This CNN Hero upcycles old computers to open new worlds for young Kenyans
In Kenya, people are very resourceful. They use things you find in your home or yard: rags, rubber tubing wrapped with bits of metal, even plastic or cotton balls. Sometimes you have to search to find these things in the trash. But in a new documentary, CNN Heroes, one woman in East Africa is using old machines to create a better future for her people.
It’s a little bit like the Robin Hood story. The difference, of course, is that Robin Hood didn’t just rob the rich or take their money. Instead, he transformed that money — and the resources that enabled it — to help others.
In Kenya, CNN Heroes (part of the CNN Heroes series from CNN) follows Ebechukwu Nyonana, a 26-year-old man who lives in a village in Kenya’s Western Rift Valley.
For most of his young life Ebeukhu worked in construction. He grew up in a house made out of scrap metal.
“It would get broken or we would use it to make a new roof,” he said. I mean, that’s what it means to be poor in this part of East Africa.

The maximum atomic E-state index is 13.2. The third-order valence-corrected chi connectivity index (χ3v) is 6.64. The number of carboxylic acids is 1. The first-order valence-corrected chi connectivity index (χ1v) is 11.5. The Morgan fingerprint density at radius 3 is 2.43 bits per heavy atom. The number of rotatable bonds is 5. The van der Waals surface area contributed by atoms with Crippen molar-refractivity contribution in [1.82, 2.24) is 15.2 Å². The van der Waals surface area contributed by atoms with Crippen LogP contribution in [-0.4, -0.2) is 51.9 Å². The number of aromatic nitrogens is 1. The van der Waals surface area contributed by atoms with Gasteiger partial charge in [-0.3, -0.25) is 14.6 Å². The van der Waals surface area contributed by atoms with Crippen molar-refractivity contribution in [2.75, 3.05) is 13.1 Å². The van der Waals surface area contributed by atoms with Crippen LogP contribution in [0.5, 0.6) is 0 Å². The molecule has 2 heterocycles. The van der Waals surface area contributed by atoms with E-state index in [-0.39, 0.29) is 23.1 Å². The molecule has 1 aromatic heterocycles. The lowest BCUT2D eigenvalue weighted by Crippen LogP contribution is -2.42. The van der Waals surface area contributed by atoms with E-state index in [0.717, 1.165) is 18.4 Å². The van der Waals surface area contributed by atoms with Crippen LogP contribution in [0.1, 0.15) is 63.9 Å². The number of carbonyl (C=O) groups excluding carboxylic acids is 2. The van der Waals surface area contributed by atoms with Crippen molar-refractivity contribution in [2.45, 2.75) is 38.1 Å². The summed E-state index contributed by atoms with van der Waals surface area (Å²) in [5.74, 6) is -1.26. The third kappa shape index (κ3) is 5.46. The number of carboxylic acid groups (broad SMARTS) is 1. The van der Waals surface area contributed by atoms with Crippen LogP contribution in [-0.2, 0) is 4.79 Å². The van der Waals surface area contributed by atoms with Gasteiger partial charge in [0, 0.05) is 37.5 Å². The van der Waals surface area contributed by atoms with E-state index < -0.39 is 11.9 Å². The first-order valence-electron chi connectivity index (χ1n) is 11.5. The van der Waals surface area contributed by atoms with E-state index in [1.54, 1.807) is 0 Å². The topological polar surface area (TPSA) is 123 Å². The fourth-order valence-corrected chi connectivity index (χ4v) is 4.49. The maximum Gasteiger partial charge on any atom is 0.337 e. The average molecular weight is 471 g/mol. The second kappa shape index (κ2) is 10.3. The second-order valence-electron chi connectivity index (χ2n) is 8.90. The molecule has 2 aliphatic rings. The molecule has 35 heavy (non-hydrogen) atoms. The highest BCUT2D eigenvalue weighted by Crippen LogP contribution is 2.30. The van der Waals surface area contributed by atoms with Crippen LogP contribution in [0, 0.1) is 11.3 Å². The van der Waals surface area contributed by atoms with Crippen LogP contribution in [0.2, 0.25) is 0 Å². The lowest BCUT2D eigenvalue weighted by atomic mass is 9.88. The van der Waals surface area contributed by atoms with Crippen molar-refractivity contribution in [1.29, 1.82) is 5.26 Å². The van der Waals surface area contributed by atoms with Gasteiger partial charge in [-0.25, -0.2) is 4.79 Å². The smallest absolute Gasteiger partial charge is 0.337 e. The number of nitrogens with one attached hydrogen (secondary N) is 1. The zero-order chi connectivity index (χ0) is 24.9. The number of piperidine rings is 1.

He helped rebuild the roof of his grandmother’s house when, he said, “we couldn’t afford to do it.”
He’s had to struggle in and out of school to support his family.
But he has a plan. He says he wants to build a school for his village.
That’s where the scrap came in.
He started by buying scrap metal. He even built his own lathe — the type of one-handed lathe you have to use to make something, like an ornate box, or a lathe used by blacksmiths. He built a small lathe. Then he made his first lathe from scratch.
He now has an iron lathe made out of a two-liter plastic water bottle. He’s also taken steps to make a better lathe. He’s making the